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Old 03-04-2005, 01:57 AM   #1
Emmanuel_uk
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Registered: Nov 2004
Distribution: Mandriva mostly, vector 5.1, tried many.Suse gone from HD because bad Novell/Zinblows agreement
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cannot export result from awk into a variable in a bash script


Hi

I want to export the result from a awk command into a variable in a bash
script. How do I do that?
PS: I do not want to have to create a file and then read from it to
load the variable. I tried redirection, but no luck, not enough experience.

(I have read the awk manual and fiddled quite a bit.
I also looked at some existing scripts, no inspiration so far.
Will have to learn by example am afraid. thanks)

I call my script with ./myscript.sh --*.txt
(In practice I want to get a substr of the argument passed to the script)
There must be zillion way of doing it... but fow now I am trying with awk.

Code:
 
#!/bin/bash
myvar=$1
echo "myvar is $myvar"

myshortvar=""
gawk 'BEGIN { print substr("'$myvar'",3) }'
#this above works fine. Now how do I return the result to myshortvar?

#ls -l $myvar
#mydir=`pwd`
#df -hl $mydir
 
Old 03-04-2005, 04:14 AM   #2
jkobrien
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Registered: Jun 2003
Location: Dublin, Ireland
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Hi,

Backticks should do it...

myshortvar=`gawk 'BEGIN { print substr("'$myvar'",3) }'`

John
 
Old 03-04-2005, 05:40 AM   #3
theYinYeti
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Registered: Jul 2004
Location: France
Distribution: Arch Linux
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It is usually better to use the $() notation, rather than backticks, because parenthesis can be used several times; For example: RPMforX=$(rpm -qf $(which X)).

So you would write something like that:
myVar=$(awk command)

But be carefull! Be it with backticks or with parenthesis, if you want to keep the original amounts of spaces, as well as line breaks, you'll have to use quotes, too:
myVar="$(awk command)"

Note that (at least using parenthesis) you can use quotes in the command. So this would work for example:
pidList="$(ps -e | grep -v "PID" | awk "{print \"${USER}: \" \$1}")"

Yves.
 
Old 03-04-2005, 06:55 AM   #4
Emmanuel_uk
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Registered: Nov 2004
Distribution: Mandriva mostly, vector 5.1, tried many.Suse gone from HD because bad Novell/Zinblows agreement
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Original Poster
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Thanks/Merci,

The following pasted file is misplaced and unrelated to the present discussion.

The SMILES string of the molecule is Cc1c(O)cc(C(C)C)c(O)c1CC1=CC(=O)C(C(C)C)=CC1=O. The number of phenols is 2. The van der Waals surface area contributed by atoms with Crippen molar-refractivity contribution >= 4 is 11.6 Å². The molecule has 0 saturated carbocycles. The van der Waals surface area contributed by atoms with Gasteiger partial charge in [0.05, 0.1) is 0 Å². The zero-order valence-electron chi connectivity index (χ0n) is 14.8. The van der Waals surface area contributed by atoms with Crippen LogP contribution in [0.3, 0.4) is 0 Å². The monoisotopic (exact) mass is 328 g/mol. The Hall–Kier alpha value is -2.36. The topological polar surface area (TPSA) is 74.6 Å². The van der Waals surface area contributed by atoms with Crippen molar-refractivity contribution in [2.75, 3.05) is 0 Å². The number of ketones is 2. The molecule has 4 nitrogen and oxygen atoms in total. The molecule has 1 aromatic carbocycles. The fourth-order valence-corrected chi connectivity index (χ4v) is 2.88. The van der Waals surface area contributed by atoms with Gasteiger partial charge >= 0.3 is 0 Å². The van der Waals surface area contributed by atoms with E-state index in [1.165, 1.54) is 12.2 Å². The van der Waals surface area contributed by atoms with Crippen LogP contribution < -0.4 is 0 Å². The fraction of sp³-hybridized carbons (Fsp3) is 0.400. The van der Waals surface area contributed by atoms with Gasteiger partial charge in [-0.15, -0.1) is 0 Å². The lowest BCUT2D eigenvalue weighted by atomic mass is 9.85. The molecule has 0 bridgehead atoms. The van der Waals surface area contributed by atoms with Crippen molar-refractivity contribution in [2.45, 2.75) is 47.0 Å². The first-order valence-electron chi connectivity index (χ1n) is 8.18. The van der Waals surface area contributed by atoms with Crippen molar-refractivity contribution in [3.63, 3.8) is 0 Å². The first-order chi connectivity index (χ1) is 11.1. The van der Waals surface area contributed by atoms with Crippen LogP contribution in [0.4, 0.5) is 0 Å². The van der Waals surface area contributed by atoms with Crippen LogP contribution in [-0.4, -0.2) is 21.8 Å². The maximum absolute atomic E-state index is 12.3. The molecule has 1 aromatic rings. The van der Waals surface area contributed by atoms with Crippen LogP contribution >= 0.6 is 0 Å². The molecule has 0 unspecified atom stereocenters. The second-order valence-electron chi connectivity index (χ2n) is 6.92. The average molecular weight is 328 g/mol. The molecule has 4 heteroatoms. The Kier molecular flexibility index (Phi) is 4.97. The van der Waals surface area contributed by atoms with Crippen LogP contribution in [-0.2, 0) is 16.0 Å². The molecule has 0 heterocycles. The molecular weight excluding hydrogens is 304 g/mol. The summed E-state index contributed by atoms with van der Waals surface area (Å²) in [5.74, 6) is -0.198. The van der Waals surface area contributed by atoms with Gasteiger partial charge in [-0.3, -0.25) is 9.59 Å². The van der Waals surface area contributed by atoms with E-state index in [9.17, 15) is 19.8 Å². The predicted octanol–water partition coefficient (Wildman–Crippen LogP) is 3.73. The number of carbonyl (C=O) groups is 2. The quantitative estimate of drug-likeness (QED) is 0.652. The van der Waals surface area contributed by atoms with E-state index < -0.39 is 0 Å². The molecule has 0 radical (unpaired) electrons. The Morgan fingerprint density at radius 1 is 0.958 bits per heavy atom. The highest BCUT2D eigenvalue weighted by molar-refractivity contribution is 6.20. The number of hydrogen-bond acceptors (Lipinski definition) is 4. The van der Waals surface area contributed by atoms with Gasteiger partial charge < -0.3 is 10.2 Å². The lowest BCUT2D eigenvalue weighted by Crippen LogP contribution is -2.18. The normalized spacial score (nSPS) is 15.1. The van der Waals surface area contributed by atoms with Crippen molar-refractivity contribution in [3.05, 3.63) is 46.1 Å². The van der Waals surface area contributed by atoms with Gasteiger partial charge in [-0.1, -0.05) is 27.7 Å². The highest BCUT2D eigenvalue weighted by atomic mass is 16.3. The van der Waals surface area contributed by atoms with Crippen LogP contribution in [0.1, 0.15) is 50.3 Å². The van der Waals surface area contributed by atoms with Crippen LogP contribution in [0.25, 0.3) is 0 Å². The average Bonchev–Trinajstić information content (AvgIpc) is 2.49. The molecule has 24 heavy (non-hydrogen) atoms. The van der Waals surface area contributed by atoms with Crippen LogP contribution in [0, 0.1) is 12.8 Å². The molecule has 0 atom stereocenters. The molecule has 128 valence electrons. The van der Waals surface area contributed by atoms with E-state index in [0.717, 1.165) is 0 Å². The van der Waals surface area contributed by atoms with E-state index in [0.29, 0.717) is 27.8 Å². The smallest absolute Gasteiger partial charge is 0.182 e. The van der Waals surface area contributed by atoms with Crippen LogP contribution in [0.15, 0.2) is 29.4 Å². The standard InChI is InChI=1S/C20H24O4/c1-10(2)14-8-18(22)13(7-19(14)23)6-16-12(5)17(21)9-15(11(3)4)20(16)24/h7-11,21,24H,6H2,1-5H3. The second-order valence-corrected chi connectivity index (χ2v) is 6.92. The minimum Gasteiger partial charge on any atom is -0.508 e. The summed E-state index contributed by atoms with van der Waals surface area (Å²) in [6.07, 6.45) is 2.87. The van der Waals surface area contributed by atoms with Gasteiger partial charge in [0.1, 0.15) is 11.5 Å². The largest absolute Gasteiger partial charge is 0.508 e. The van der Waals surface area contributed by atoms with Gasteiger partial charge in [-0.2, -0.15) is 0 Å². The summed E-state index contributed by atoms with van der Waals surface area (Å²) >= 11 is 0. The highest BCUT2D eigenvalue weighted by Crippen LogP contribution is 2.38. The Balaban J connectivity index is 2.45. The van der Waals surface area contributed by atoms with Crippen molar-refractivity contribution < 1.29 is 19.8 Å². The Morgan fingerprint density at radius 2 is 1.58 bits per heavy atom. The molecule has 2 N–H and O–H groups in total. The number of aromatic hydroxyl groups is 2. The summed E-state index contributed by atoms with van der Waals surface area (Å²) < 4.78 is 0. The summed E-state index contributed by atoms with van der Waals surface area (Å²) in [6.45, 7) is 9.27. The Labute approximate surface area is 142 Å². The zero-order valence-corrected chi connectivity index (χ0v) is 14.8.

I tried backquoting but maybe with too many spaces, or wrong nesting,
and it was also before I could get the syntax right for the inner variable in substr.
I let you know once I have tried your suggestions

Thanks for the help
 
Old 03-07-2005, 01:54 AM   #5
Emmanuel_uk
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Registered: Nov 2004
Distribution: Mandriva mostly, vector 5.1, tried many.Suse gone from HD because bad Novell/Zinblows agreement
Posts: 1,604

Original Poster
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dirr a ls improved function with hard drive space left

Thanks guys, it now works

I have put this home-made newbee function in my bashrc.
Zillions did it before, I am sure, in a more elegant way

dirr ()
{
# This function is equivalent to a dir / ls
# with added at the last line the space left in the current drive / partition
#
# call the function with dirr [--arg1]
# where -- must preceed the argument (otherwise *.txt as an arugment for example will
# not work because of a global file auto-completion)
#
argu1=$1 #retrieve fist argument

#Retrieve -- and trap errors
shortargu0=`gawk 'BEGIN { print substr("'$argu1'",0,2) }'`
if [ "$shortargu0" == "--" ] || [ "$shortargu0" == "" ]; then
shortargu0="valid argument at start"
else
echo "Argument must be preceeded by -- (minus-minus)"
return 0
fi

# gawk 'BEGIN { print substr("'$argu1'",3) }'
#extract the substring that ignores the 2 first characters (--)
shortargu1=`gawk 'BEGIN { print substr("'$argu1'",3) }'`

#echo "myvar is now $shortargu1"
ls -l -F --color=auto $shortargu1 #call a long ls
mydir=`pwd` #find where we hare, more to the point we are interested in the drive / partition itself
df -hl $mydir #display space left
return 0
}
 
  


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